Dear Porky & Buddy,
I just brought my wonderful cat, Waldo, back from his annual physical and my vet says he’s fat! Well, she used the word obese, like that would be easier to hear, but I am still embarrassed. She said I should try to help him lose weight, but how? And why? Is a little extra weight really that bad for a cat when we know that they like to lie around all day anyway?
Not only are our own waistlines expanding, but so are those of our pets. Up to 50% of all cats seen in veterinary clinics are over weight.
And yes, it is a serious problem. Waldo might be lying around all day simply because he is fat. Sure, cats like to nap, but they also like to play and his obesity may be affecting his general quality of life.
And we’ll bet he hates seeing himself in the mirror.
But it’s not just a problem of Waldo becoming a big boring lunk. Obesity can also exacerbate several serious disorders such as osteoarthritis, hip dysplasia, and diabetes.
And his cardiovascular health can also be impaired by his obesity.
According to the Cornell University Center for Feline Health, a major factor responsible for feline obesity is the practice of “free feeding,” in which a bowl of dry food is available for consumption by a cat throughout the day.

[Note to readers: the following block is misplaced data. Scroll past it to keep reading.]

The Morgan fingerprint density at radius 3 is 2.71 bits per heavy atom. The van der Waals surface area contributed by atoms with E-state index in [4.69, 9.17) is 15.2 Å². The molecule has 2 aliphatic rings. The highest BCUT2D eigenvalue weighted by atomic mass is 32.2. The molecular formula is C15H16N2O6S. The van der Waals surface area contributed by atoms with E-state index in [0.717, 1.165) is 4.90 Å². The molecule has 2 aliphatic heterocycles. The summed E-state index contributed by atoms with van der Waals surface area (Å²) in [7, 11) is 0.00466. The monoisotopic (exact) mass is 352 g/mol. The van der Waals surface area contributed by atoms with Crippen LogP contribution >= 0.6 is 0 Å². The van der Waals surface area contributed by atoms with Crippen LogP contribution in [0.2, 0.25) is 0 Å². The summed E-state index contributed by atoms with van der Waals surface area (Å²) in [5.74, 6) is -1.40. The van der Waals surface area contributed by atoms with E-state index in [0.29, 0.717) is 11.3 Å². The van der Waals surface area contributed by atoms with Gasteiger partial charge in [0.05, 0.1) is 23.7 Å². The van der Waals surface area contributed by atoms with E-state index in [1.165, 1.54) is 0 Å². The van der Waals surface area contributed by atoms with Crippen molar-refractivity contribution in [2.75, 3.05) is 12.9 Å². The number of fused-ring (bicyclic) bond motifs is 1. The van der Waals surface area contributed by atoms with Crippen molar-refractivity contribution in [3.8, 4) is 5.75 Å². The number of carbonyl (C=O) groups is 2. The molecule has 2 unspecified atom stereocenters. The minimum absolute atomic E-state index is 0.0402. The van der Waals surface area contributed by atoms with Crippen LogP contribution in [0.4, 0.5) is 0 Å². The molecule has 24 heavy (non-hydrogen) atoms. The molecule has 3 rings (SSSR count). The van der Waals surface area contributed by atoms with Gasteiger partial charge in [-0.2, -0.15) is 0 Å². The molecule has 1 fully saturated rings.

Cornell recommends the use of canned food, which typically has a higher protein and lower carbohydrate content than kibbles.
Since canned food is 90 percent water, this will also increase the cat’s fluid intake, which is a good thing. And Cornell recommends that owners feed regular meals to their cats—not allowing them to eat whenever they want.
In essence stop the grazing all day long.
So if you’ve been doing free feeding with Waldo, consult with your veterinarian first for her specific recommendations and guidance, but at a minimum you should probably start phasing the dry food out.
Remember, however, that crash diets are no better for pets than they are for humans, and aim for a slow and gradual weight loss. Buy yourself a baby scale so you can keep a measure of your success.
You can also assess Waldo’s changing physique by using a “Body Condition Score” chart available from pet food manufacturers such as Purina and Hills. These charts tell you what to do and what to look for.
In a very obese cat, you won’t be able to feel the ribs under a heavy layer of fat; there will be heavy fat deposits over his back area, face, and limbs; the abdomen will be distended and the waistline will not be visible.
Not a pretty picture, huh?
And get Waldo up off the couch and encourage him to run around and play again.
Buy him some new toys. It will be good for him and probably good for you too! (We are not insinuating anything about your body condition score.)
And here’s another idea!
Maybe Waldo needs a non-human playmate (or two). Adopt him a baby brother and/or sister from the Oswego County Humane Society and see him become his former svelte playing machine! You can find his new companion(s) at www.oswegohumane.org.
The Oswego County Humane Society provides spay/neuter assistance, information and referral, adoption assistance to pet owners, humane education programs, foster care and adoption for pets in urgent need, assistance with lost and found pets. Our administrative offices and spay/neuter clinic are located at 265 West First Street, Oswego, New York. Check our web site at www.oswegohumane.org or call (315) 207-1070 for more information or to be placed on our mailing list for our newsletter.